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Патент USA US2115789

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243-872
May 3, 1938.
CROSS REFERENCE
K. SCHMID
2,115,789
v
DIRECTIONAL ANTENNA SYSTEM
Filed May 22, 1936
T
INVENTOR
KURT S HMID
BY’
'
ATTORNEY
2,115,789
Patented May 3, 1938
UNITED STATES PATENT OFFICE
2,115,789
DIRECTIONAL ANTENNA SYSTEM
Kurt Schmid, Berlin, Germany, assignor to Tele
funken Gesellschaft fiir Drahtlose Telegraphie
m.‘ b. 11., Berlin, Germany, a corporation of
Germany
Application May 22, 1936, Serial No. 81,181
In Germany June 4, 1935
(Cl. 250—11)
2 Claims.
The present invention is concerned with a
weatherproof arrangement for ultra short waves.
much as it is suitable in the case of parabolic
re?ectors to mount in front of the dipoles a small
In the mounting of antennae it happens quite
often that their proper operation is seriously im
5 paired by the inclemencies of the weather, bird
auxiliary re?ector, the part H of tube J accord
ing to this invention may be made of metal or
else is metallized inside and out.
The embodiments here described embodying the
idea of this invention offer the advantage that
with limited means the radiators are safeguarded
excrements and dead insects. It has been sug~
gested to accommodate the entire antenna as
sembly, that is to say, radiator, including re
?ector or tube, inside a box casing permeable to
10 electrical waves. Although the antenna assembly
is safeguarded from the e?ects of the weather,
one shortcoming of this idea is that the large sur
faces of the box offer a high resistance to the wind.
from atmospheric agencies and from soiling by
animals, while yet causing but little wind resist 10
ance.
It will be evident that the basic idea of the
invention is not con?ned to the instances here
Another disadvantage is that the expenditure for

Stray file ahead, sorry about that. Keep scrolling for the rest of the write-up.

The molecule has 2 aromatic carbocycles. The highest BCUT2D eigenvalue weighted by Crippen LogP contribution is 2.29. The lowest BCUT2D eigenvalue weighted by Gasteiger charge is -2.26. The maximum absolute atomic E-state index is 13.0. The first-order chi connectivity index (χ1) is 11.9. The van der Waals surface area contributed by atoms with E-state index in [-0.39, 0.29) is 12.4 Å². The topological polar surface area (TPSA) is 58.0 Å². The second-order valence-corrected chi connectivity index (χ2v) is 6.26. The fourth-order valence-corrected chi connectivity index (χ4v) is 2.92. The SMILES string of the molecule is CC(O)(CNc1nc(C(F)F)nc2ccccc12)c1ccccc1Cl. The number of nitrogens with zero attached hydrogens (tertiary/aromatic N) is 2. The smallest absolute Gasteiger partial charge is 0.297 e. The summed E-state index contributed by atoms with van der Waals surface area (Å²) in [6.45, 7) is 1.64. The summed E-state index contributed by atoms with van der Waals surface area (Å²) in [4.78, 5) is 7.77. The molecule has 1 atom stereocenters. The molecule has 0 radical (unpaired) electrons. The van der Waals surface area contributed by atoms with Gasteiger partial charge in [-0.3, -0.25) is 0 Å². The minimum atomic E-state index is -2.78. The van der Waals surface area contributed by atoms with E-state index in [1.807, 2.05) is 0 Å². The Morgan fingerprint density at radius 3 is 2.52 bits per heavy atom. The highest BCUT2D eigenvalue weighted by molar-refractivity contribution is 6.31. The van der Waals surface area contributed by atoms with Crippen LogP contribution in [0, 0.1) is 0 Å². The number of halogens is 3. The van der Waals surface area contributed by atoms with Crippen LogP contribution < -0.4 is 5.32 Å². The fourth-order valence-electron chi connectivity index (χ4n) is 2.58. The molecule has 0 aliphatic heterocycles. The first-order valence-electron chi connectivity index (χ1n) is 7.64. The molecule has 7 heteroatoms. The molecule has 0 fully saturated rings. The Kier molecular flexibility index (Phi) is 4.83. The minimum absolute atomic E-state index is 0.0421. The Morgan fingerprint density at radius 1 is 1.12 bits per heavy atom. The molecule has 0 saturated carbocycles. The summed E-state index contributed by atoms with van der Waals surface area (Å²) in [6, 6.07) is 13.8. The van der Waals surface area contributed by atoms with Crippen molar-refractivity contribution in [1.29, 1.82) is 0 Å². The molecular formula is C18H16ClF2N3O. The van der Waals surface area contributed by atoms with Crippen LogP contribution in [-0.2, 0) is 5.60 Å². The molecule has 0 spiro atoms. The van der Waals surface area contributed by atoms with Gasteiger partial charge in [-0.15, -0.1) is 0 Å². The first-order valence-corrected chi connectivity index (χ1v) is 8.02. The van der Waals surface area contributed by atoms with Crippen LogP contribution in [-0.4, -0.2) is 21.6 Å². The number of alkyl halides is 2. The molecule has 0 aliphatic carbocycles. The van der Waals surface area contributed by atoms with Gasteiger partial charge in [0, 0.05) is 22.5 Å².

discussed. For instance, also individual dipoles
15 material is so great that it does not warrant the
and rows of dipoles of a “Christmas tree” type of
directional antenna could be placed inside a tube
aim.
'~
According to the present invention, only th
radiator or radiators are accommodated inside a
casing protecting the same against atmospheric
20 agencies, and that the re?ector is built according
to aerodynamic principles.
An exempli?ed embodiment of the basic idea
of the invention is illustrated in Fig. 1. Fig. 2
shows a detail of Fig. 1.
Referring to Fig. l, in the focal line of the cyl
25
inder paraboloid P is a tube R. which is closed
all around and made of insulation material, there
being con?ned in the interior of the said tube a
dipole radiator D. The feed line S passed through
30 the re?ector- is con?ned inside the metallic pipe
M for the sake of shielding. In such cases, Where
metallic shielding is not absolutely necessary, the
feeder S could be shielded also by lighter and
cheaper material. Now, in order to minimize the
35 wind resistance of the parabolic mirror, the same
is not made from sheet metal, but rather from a
gauze or wires extending parallel to the dipoles.
The way the pipe or tube enclosing the dipoles
D should preferably be made is illustrated in Fig.
40 2. For the sake of simplicity, only one pair of di
poles D is here illustrated which is directly united
with the feeder S. The feeder for the purpose of
shielding it is laid inside the metallic tube M
which at point 0 is passed through the re?ector
45 (not shown). The pair of dipoles D is placed in
the tube J made of insulation material, which at
both ends is shut by lids V though the same is
shown cut open at the bottom end. Now, inas~
to be safeguarded from the weather or some
similar enclosure or container and the posterior
re?ector could be built up of a number of parallel
wires. It will be understood that the invention 20
could be applied also to antenna arrays compris
ing rotary paraboloids, etc.
What is claimed is:
1. In combination, a re?ector, a dipole antenna
at the focus of said re?ector, said dipole having
two arms arranged substantially in the same
straight line, a feed line connecting the adjacent
ends of said arms with high frequency apparatus,
a hollow insulating tube completely surrounding
said antenna and having an aperture located in
the center thereof for entrance of said feed line,
and a metallic shield surrounding said feed line
for at least a portion of its length adjacent said
insulating tube.
2. In combination, a reflector comprised of per
forate metallic material, an antenna at the focus
of said reflector, a feed line connecting said an
tenna with high frequency apparatus, a hollow
insulating tube completely surrounding said an
tenna, and a metallic shield surrounding said cs
feed line for at least a portion of its length, that
portion of said insulating tube farthest removed
from the center of said re?ector having a metal
surface for re?ecting towards said re?ector rays
emanating from said antenna and striking said
surface.
KURT SCHMID.
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